This small collection of poetry describes the characteristics of a number of Australian birds such as the lyre bird, blue wren, and the whip bird. Mention is also made of the kookaburra, thrush, and bell-bird. The poetry and illustrations in this collection are rather sentimental and form an interesting contrast with the work of Louisa Anne Meredith.
A publisher's note at the start of this collection says these tales are "...offered here simply in the hope that they will not only amuse the young, but also win the approval of those to whom a loving study of tree and flower, bird and insect, and the association of familiar elements of old-world fairy lore with Australian surroundings, commend themselves." The inclusion of fairy lore may not have won approval from Louisa Anne Meredith but the author has structured many of the tales as 'how and why' or 'pourquoi' stories which are narrative explanations for particular characteristics of, for instance, animals, plants, or features of the landscape. The first story "The Origin of Wattle" is a classic example.
How do these stories differ from those written by Meredith?
The introduction to this text suggests that the teaching of “nature study” is no easy matter and that children’s interest needs to be maintained. To this end the central character, a little boy called Winks, is able to speak with the Seven Little Grey Men who, in turn, allow Winks to commune with the brownies and the pixies. The book does contain information on the landscape, the appearance and habits of birds and provides explanations for the creation of various flora such as wattle, the boronia flower and a number of other native plants. This latter function is achieved through a number of pourquoi tales in a similar manner to those in Fairy Tales from the Land of Wattle (compare for instance their explanations on how wattle flowers were created). Two strategies utilised in this book to raise awareness of “nature” are the employment of folk lore and anthropomorphism. The final sentence of the Introduction to the book states: I feel sure that they [the individual stories] will be read with pleasure by children, and that those who have read them will have a better insight into the natural life of their own country. Can an insight into ‘natural life’ be achieved through the use of folklore and anthropomorphism?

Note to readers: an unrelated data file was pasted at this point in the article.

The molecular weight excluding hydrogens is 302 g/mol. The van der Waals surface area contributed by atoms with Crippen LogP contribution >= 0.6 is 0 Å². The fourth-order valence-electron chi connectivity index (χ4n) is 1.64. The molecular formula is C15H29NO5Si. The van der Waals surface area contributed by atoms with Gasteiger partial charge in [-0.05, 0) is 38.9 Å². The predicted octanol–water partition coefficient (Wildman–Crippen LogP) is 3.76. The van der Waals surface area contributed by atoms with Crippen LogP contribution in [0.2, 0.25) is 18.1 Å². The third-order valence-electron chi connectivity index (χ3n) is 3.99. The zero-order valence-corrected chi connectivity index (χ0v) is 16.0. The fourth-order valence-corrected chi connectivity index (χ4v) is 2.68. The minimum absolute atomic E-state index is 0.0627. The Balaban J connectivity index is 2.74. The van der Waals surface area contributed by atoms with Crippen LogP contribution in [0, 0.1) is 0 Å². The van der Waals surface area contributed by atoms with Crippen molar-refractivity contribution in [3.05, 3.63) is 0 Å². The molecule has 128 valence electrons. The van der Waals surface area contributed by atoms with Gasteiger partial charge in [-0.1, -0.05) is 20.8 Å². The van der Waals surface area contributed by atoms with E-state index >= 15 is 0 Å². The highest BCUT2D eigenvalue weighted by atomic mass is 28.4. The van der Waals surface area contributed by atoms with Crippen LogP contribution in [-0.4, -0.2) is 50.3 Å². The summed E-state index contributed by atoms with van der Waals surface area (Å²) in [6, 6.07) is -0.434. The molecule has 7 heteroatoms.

Read: In the Service of Infinite and Glorious Creation: The Nature Writing of Louisa Anne Meredith by Kordula Dunscombe.
This journal article is a comprehensive account of the texts written by Louisa Anne Meredith for children. It examines a number of common threads across these works including her love of and respect for nature which is motivated, in part, by her belief that the natural world has a strong spiritual orientation. Dunscombe examines the ways in which Meredith imposes a 'feminine' perspective on her writings on nature which then poses a challenge to a more traditional 'masculine' position.
Read: Gender and Landscape: Australian Colonial Women Writers by Delys Bird.
Delys Bird examines the positions adopted by colonial women on readings of the Australian landscape which accord with many of the sentiments expressed by Louisa Anne Meredith. Of particular interest is this comment by Bird on the 'feminisation' of the Bush: "Constructed from a female space, using what are considered peculiarly feminine forms, colonial women's writings allow for the possibility of a different perception of the landscape; enabling a challenge perhaps to the masculine bush legend; allowing an alternative to the male manipulation of the environment; enacting a response less potentially destructive than is the familiar pattern of fear and fascination, threat and desire that structures those official male accounts of the Australian landscape. Colonial women's writings may thus allow for another view of the new land."
Visit the Exhibition: Children's Literature and the Environment - www.austlit.edu.au/enviro